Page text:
ANSYS Simulation Building and Undergraduate Maker Center – Carnegie Mellon University image 1
ANSYS Simulation Building and Undergraduate Maker Center – Carnegie Mellon University image 2
ANSYS Simulation Building and Undergraduate Maker Center – Carnegie Mellon University image 3
ANSYS Simulation Building and Undergraduate Maker Center – Carnegie Mellon University image 4
ANSYS Simulation Building and Undergraduate Maker Center – Carnegie Mellon University image 5
ANSYS Simulation Building and Undergraduate Maker Center – Carnegie Mellon University image 6

ANSYS Simulation Building and Undergraduate Maker Center – Carnegie Mellon University

Pittsburgh, PA

Simulation and Maker Center - Teaching and Research

2017

Funded through a generous gift from the ANSYS Corporation, this commission explores a new Simulation Building and Undergraduate Maker Center that will be the capstone for the College of Engineering’s maker ecosystem.  Combined with the adjacent and recently completed nano fabrication facilities in OFFICE 52’s Scott Hall and a future Maker Wing in the neighboring Hamerschlag Hall, the new ANSYS Simulation will become the center for College of Engineering’s maker culture.  The new 25,000 SF building is organized around a series of shared facilities that will enable students and faculty to collaborate, visualize and test their ideas through the use of advanced simulation technology before building final prototypes.  A High Bay Maker Space will be used to create full size prototypes including vehicles, robotic fabrications, boats, drones and other large productions.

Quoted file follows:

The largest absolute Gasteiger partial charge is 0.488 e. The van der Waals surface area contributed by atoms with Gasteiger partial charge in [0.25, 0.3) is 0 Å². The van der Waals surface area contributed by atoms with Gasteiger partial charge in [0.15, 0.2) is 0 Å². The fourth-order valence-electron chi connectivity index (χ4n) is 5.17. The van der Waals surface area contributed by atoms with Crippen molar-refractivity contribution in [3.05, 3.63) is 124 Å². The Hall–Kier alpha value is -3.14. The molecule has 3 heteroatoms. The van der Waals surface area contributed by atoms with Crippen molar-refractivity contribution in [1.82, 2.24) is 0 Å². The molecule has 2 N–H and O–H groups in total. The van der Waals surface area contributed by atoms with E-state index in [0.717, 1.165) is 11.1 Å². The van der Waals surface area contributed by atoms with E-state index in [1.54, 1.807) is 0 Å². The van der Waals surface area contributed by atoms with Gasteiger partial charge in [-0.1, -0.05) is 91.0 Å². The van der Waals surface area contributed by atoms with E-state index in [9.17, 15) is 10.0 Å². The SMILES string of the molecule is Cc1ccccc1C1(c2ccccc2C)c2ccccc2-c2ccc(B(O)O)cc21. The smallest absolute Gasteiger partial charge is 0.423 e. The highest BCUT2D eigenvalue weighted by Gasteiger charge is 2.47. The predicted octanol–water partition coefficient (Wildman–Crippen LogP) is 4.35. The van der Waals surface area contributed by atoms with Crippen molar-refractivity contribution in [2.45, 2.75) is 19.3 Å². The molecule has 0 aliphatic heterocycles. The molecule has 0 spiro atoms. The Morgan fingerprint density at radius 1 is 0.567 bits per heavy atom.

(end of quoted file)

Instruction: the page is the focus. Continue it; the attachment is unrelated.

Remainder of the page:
Our design approach acknowledges the compact nature of the site and assumes the building will be at least 3 stories.  The building is shaped largely around the constraints of the site and the idea that an exterior Maker Courtyard is an essential element for the project.  The courtyard will allow work in the High Bay Maker Space to flow outside and create a potential shared use with the future Maker Wing in Hamerschlag Hall.  It also conveniently shapes the building to preserve the perspectival view of Hamerschlag Hall from the Hornbostel Mall and allows pedestrian circulation around the building and through the site.  From Frew Street, the curve of the building’s west façade will create a highly visible public face that will transform the current parking lot into an important point of arrival and identity for the College of Engineering.  The tectonics of the façade will reflect the maker program housed within the building in both its transparency and its solar shading characteristics.